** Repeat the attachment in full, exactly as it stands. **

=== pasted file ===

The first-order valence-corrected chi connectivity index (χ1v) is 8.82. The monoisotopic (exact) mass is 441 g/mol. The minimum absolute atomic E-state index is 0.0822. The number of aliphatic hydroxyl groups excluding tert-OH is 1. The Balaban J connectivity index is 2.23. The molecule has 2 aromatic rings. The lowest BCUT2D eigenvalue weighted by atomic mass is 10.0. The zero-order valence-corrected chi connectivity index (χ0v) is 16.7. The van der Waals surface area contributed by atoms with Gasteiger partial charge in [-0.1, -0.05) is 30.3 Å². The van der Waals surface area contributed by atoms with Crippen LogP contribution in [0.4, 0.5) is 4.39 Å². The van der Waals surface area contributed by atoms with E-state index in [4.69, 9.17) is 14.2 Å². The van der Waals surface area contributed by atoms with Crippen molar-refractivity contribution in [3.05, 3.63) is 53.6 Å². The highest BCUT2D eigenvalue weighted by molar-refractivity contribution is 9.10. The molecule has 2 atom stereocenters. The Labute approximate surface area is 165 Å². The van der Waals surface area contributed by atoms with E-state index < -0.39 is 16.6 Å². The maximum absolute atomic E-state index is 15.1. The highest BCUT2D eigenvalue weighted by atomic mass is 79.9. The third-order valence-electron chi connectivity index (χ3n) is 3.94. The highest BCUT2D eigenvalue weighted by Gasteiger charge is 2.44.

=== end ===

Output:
The first-order valence-corrected chi connectivity index (χ1v) is 8.82. The monoisotopic (exact) mass is 441 g/mol. The minimum absolute atomic E-state index is 0.0822. The number of aliphatic hydroxyl groups excluding tert-OH is 1. The Balaban J connectivity index is 2.23. The molecule has 2 aromatic rings. The lowest BCUT2D eigenvalue weighted by atomic mass is 10.0. The zero-order valence-corrected chi connectivity index (χ0v) is 16.7. The van der Waals surface area contributed by atoms with Gasteiger partial charge in [-0.1, -0.05) is 30.3 Å². The van der Waals surface area contributed by atoms with Crippen LogP contribution in [0.4, 0.5) is 4.39 Å². The van der Waals surface area contributed by atoms with E-state index in [4.69, 9.17) is 14.2 Å². The van der Waals surface area contributed by atoms with Crippen molar-refractivity contribution in [3.05, 3.63) is 53.6 Å². The highest BCUT2D eigenvalue weighted by molar-refractivity contribution is 9.10. The molecule has 2 atom stereocenters. The Labute approximate surface area is 165 Å². The van der Waals surface area contributed by atoms with E-state index < -0.39 is 16.6 Å². The maximum absolute atomic E-state index is 15.1. The highest BCUT2D eigenvalue weighted by atomic mass is 79.9. The third-order valence-electron chi connectivity index (χ3n) is 3.94. The highest BCUT2D eigenvalue weighted by Gasteiger charge is 2.44.